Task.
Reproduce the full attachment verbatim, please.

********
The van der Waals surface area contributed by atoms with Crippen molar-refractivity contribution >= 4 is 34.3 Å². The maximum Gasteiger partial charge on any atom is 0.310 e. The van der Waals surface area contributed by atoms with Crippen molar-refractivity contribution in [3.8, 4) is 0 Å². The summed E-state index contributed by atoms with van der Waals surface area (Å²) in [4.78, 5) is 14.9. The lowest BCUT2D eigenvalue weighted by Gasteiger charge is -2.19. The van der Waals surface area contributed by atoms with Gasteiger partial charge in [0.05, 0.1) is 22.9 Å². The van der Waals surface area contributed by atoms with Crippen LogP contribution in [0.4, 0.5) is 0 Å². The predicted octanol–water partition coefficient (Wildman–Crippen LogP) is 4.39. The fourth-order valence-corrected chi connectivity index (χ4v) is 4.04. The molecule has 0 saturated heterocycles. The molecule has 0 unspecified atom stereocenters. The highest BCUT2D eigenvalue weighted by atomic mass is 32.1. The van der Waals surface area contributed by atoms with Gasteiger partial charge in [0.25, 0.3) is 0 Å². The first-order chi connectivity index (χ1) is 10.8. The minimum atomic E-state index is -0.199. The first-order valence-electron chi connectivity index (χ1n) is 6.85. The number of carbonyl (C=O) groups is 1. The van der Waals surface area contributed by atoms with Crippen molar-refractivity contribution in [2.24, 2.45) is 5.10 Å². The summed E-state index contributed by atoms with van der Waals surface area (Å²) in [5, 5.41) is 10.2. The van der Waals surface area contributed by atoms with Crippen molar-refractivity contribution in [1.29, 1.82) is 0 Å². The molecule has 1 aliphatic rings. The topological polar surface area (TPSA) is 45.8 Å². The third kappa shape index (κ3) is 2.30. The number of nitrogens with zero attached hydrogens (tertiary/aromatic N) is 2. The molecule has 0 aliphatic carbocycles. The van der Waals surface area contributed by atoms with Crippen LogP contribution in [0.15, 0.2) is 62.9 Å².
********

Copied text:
The van der Waals surface area contributed by atoms with Crippen molar-refractivity contribution >= 4 is 34.3 Å². The maximum Gasteiger partial charge on any atom is 0.310 e. The van der Waals surface area contributed by atoms with Crippen molar-refractivity contribution in [3.8, 4) is 0 Å². The summed E-state index contributed by atoms with van der Waals surface area (Å²) in [4.78, 5) is 14.9. The lowest BCUT2D eigenvalue weighted by Gasteiger charge is -2.19. The van der Waals surface area contributed by atoms with Gasteiger partial charge in [0.05, 0.1) is 22.9 Å². The van der Waals surface area contributed by atoms with Crippen LogP contribution in [0.4, 0.5) is 0 Å². The predicted octanol–water partition coefficient (Wildman–Crippen LogP) is 4.39. The fourth-order valence-corrected chi connectivity index (χ4v) is 4.04. The molecule has 0 saturated heterocycles. The molecule has 0 unspecified atom stereocenters. The highest BCUT2D eigenvalue weighted by atomic mass is 32.1. The van der Waals surface area contributed by atoms with Gasteiger partial charge in [0.25, 0.3) is 0 Å². The first-order chi connectivity index (χ1) is 10.8. The minimum atomic E-state index is -0.199. The first-order valence-electron chi connectivity index (χ1n) is 6.85. The number of carbonyl (C=O) groups is 1. The van der Waals surface area contributed by atoms with Crippen molar-refractivity contribution in [2.24, 2.45) is 5.10 Å². The summed E-state index contributed by atoms with van der Waals surface area (Å²) in [5, 5.41) is 10.2. The van der Waals surface area contributed by atoms with Crippen molar-refractivity contribution in [1.29, 1.82) is 0 Å². The molecule has 1 aliphatic rings. The topological polar surface area (TPSA) is 45.8 Å². The third kappa shape index (κ3) is 2.30. The number of nitrogens with zero attached hydrogens (tertiary/aromatic N) is 2. The molecule has 0 aliphatic carbocycles. The van der Waals surface area contributed by atoms with Crippen LogP contribution in [0.15, 0.2) is 62.9 Å².